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Els prepares for US Open at Merion Golf Cup hoping for major win in 2nd straight year

Give it up, Ernie.

No, not the belly putter. At least, not yet.

Ernie Els has a claret jug he must return with his reign as British Open champion coming to an end.

"It was very great to have it in my possession again," a smiling Els said.

Perhaps another U.S. Open Trophy would serve as an adequate replacement.

Els is on the hunt for a third U.S. Open championship and the Big Easy wants to find it at Merion Golf Club this weekend. Els is one of the few dozen or so in the 156-player field to play some rounds at Merion. He played corporate outings in 2004 and 2005 and recalled the tough holes, blind tee shots — and the rain.

Lots of rain.

Not much changed when Els returned this week. Rain has absolutely soaked the course and flooded bunkers over the last three days. Els scrapped a practice session on Saturday and Monday's was cut short because of the downpour that greatly dampened and softened the 6,996-yard course, the shortest Open in more than a decade.

"I think it's not going to bare its teeth the way it should," Els said. "I know guys were hoping for a firm test."

With softer conditions, Els may as well keep the driver in the bag.

Golfers should be able to hit the fairway with a 3-wood or even an iron on some of the par-4s.

Once they reach the green, it could be time for Els to anchor up the belly putter.

The 43-year-old Els only has about three more years of majors left where he can still use the belly putter in its current form. The proposed rule change would prohibit golfers at all levels from anchoring a club against their bodies while making a stroke. Els, who won the British with a longer putter, has been outspoken with his unhappiness over the ban.

"Unfortunately, for guys that have been using it for a very long time, I think it's very unfair," he said. "For the future of the game, looking down the road 50 to a hundred years, they probably needed to do this step at some point, I guess. Probably should have done it 30, 40 years ago, but we're at this point now and guys are winning a lot of big tournaments, kids are starting to use it, and so that's what it is."

He understood change is ahead, whether he liked it or not — or how much if affected his game.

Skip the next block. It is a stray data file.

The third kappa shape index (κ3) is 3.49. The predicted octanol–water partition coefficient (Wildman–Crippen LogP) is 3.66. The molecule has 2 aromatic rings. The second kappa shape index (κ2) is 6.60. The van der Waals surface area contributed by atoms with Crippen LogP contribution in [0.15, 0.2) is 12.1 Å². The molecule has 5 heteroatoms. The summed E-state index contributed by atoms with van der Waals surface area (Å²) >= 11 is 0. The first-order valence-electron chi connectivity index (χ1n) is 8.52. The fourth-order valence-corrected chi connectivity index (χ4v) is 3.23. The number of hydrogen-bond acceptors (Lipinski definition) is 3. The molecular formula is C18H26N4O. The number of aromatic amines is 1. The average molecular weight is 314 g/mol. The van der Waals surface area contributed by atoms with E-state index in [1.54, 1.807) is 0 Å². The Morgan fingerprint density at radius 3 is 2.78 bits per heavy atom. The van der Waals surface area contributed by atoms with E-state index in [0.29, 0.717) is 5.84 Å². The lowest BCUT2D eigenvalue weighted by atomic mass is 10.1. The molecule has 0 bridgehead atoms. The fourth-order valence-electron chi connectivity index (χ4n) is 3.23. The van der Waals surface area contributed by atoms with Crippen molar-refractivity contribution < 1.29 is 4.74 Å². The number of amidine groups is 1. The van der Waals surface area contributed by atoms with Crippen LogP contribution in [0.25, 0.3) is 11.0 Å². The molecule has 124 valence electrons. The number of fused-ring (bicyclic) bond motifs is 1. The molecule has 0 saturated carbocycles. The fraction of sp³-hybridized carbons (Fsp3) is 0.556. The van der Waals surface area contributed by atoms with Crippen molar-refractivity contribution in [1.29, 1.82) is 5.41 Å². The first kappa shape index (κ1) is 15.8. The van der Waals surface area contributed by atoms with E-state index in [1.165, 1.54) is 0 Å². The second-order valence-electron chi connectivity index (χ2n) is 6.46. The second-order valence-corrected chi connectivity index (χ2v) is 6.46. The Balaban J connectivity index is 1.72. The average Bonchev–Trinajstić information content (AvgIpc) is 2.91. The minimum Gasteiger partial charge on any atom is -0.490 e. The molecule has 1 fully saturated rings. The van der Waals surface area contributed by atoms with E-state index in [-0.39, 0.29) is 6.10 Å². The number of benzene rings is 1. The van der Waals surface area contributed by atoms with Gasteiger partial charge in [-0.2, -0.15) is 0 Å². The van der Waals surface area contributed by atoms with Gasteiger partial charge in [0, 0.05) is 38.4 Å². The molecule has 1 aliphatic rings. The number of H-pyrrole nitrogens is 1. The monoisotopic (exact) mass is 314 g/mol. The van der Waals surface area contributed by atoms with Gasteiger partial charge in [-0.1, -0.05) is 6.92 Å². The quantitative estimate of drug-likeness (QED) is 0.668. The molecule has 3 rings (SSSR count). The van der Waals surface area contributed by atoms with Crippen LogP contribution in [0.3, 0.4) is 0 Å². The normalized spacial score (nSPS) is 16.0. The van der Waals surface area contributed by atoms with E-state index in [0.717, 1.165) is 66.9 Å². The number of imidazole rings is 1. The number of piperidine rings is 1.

"I've been working with the shorter putter again," he said. "It took a little focus away from what I want to do. And my ball striking for some reason this year hasn't been as sharp. So I've put a bit more work in on that front the last week. When all aspects start clicking, then you can start thinking about winning. And I feel that time is coming right now."

Els had been in a lengthy majors drought when he took advantage of Adam Scott's collapse to win his second British Open last year at Royal Lytham & St. Annes. His fourth major championship came at a stage in his career when it appeared that his best golf was behind him. He became only the sixth player to win the U.S. Open and British Open twice.

Els, elected to the World Golf Hall of Fame in 2011, is up for a third in his 21st Open. It'd be a long time coming — his other two were won in 1994 and 1997. He finished ninth last year at the Olympic Club in San Francisco.

"I see a very close race with a lot of players in contention this year, unlike other U.S. Opens," he said. "It's going to be bunched. It's going to be under par, you'll be seeing quite a few numbers in the red."

He'll need caddie Dan Quinn to help him get there. Quinn, who's worked part time on Els' bag since 2010, played 14 seasons in the NHL.

"We haven't quite found our rhythm this year yet," Els said. "But we've had some really good finishes."

Els, a native of Johannesburg, has kept close tabs on the worsening health of Nelson Mandela. The anti-apartheid hero and South Africa's first black president was in serious but stable condition in a Pretoria hospital for the third day Monday with a recurring lung infection.

Els said he had a great relationship with Mandela, though he hadn't seen the former leader in several years.

"When I won a lot of tournaments in the '90s and early part of the 2000s, we spoke a lot on the telephone," Els said. "He always felt proud of what the sporting athletes out of South Africa did for the country. He always felt very proud of that. Through that instance we had a really nice relationship.

"We're just hoping for the best."